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Encryption

Russia Begins Blocking Telegram Messenger (reuters.com) 59

Russia's state telecommunications regulator said on Monday it had begun blocking access to Telegram messenger after the company refused to comply with an order to give Russian state security access to its users' secret messages (encryption keys). From a report: The watchdog, Roskomnadzor, said in a statement on its website that it had sent telecoms operators a notification about blocking access to Telegram inside Russia. The service, set up by a Russian entrepreneur, has more than 200 million global users and is ranked as the world's ninth most popular mobile messaging app.

Russia Begins Blocking Telegram Messenger

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  • by Oswald McWeany ( 2428506 ) on Monday April 16, 2018 @10:53AM (#56445885)

    On the plus side, if they block people from using messaging devices, that's fewer people they have to kill when people use the messaging devices to report on news that Russia finds embarrassing.

    RIP Borodin.

  • by TheZeitgeist ( 5083373 ) on Monday April 16, 2018 @10:56AM (#56445903)
    When Russian security services ban your product because encryption too good, isn't that like seal of approval for the encryption?
    • by WallyL ( 4154209 )

      When Russian security services ban your product because encryption too good, isn't that like seal of approval for the encryption?

      Not necessarily. The licensing deal between the US and Russian intelligence communities has expired, and during the re-negotiations (read: TPP), the Russians don't have the sweet cracking/listening tools available, because it was running as a SAAS from the US gov't private cloud. Damn efficient SSO and that expired service account means Russia can't log in to the tool to read all the Telegram messages, so it's best just to block it!

      In post-Soviet Russia, Telegram reads you!

    • Sure, but they have to bother with encryption because they don't have moles at ever US companies adding new deniable backdoors every day.

      What protects you from the Russians won't protect you from the NSA.

    • by trawg ( 308495 )

      Conspiracy theory: that is what they want us to think because actually the crypto and implementation is terrible. The more people that install it as a result of this fake ban the more traffic they can snoop on.

      I don't know much about Telegram other than it seems to be the 'encrypted' instant messaging platform that I see most regularly shitted on by people in the crypto community (e.g the Signal team and some of the academics I follow on the twitters). From my casual absorbtion of info about it there seems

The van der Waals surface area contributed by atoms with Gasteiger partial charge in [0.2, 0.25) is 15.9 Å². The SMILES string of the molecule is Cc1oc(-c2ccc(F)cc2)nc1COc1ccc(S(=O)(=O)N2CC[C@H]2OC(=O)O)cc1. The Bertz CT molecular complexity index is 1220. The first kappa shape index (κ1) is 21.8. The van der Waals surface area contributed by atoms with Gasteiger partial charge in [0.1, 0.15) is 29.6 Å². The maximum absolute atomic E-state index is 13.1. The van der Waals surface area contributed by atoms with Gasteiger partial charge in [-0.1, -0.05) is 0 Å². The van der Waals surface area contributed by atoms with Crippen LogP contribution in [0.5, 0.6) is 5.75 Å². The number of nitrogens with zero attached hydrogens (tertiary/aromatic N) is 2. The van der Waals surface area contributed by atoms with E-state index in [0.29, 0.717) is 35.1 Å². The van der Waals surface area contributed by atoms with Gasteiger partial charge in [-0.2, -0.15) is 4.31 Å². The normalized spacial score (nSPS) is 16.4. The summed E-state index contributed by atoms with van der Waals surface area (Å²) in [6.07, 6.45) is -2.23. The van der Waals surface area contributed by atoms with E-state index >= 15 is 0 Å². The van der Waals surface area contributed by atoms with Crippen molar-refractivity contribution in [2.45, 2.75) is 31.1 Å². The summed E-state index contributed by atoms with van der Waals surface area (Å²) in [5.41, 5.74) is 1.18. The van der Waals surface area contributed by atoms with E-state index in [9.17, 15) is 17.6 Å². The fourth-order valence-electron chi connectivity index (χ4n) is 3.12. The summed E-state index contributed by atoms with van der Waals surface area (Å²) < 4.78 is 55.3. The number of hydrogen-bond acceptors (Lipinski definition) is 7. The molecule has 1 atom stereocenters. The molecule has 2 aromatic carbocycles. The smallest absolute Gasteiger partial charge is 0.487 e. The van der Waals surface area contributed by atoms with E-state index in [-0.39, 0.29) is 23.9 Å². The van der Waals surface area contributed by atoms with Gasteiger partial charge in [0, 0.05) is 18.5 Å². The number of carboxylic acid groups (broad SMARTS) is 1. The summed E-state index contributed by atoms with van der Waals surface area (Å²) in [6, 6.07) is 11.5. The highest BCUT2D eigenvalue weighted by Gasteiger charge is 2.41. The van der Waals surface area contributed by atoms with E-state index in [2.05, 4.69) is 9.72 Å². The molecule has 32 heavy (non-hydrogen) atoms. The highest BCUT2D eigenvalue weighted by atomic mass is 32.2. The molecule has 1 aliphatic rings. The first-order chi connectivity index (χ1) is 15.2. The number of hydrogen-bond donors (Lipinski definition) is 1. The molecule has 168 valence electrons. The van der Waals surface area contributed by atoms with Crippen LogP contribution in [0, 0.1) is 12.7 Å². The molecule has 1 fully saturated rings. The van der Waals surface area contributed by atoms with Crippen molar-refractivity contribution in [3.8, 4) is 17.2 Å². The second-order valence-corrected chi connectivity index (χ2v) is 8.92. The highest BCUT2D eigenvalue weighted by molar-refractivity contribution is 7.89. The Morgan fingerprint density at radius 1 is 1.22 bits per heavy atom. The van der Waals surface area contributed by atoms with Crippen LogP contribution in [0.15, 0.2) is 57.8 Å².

• It depends on their motivation.

      If you know a backdoor to a service its value is inversely proportional to its popularity. If the service is heavily used then finding interesting information is a needle in a haystack problem. It's a pain in the ass to hire a bunch of people to go through the pile to hunt for the interesting messages.

      If you ban it: the only people using it in Russia are people who believe you can't read their messages and don't want you to. Traffic analysis + backdoor is a lot easier than loo

  • I wonder why Telegram was targeted specifically. Was it the group chats which there is a key that can be handed over? Why Telegram over other secure providers?

  • by schwit1 ( 797399 ) on Monday April 16, 2018 @11:39AM (#56446163)

    This seems counterproductive. The conflict is making more people aware of Russian snooping which will only push more non-secure users to use a secure messaging app.

    Is there an equivalent of the Streisand effect for this situation?

  • by Opportunist ( 166417 ) on Monday April 16, 2018 @12:00PM (#56446299)

    First, a government actually bans its use because they can't spy on you.

    Two, no Russian spammers on the network trying to flood it with fake news.

    And I honestly don't know what's the better reason...

  • by Artem Tashkinov ( 764309 ) on Monday April 16, 2018 @12:34PM (#56446471) Homepage

    It's a weird situation really. Whatsapp/Facebook messenger and Viber, which are no less popular in this country, are not blocked which begs the question whether these three instant messengers shared their encryption keys with the authorities.

    Also, to understand what this country really is, read for instance this [novayagazeta.ru]. It's a mafia/authoritarian state where money rules and there's no law for those who have no money. Don't even get me started on health care, education and science - which are either semi-dead or completely dead, depending on your point of view.

    • We don't know to what extent Google/Apple/facebook etc cooperate with court orders for store based attacks on individuals.

      If Facebook rolls a compromised Whatsapp client on demand and Google/Apple pushes the update to individuals on court order then end to end encryption is kind of irrelevant. Telegram might be refusing to cooperate with this attack vector in Russia, whereas Facebook does not.

  • Step 1: Develop a secure messaging application under the guise of an entrepreneur who is an FSB agent.

    Step 2: Get other countries to believe that a messaging platform is so secure that Russia's FSB must ban its use for the sake of security.

    Step 3: Allow telegram to spread deeper into channels that think it's safe.

Love may laugh at locksmiths, but he has a profound respect for money bags. -- Sidney Paternoster, "The Folly of the Wise"

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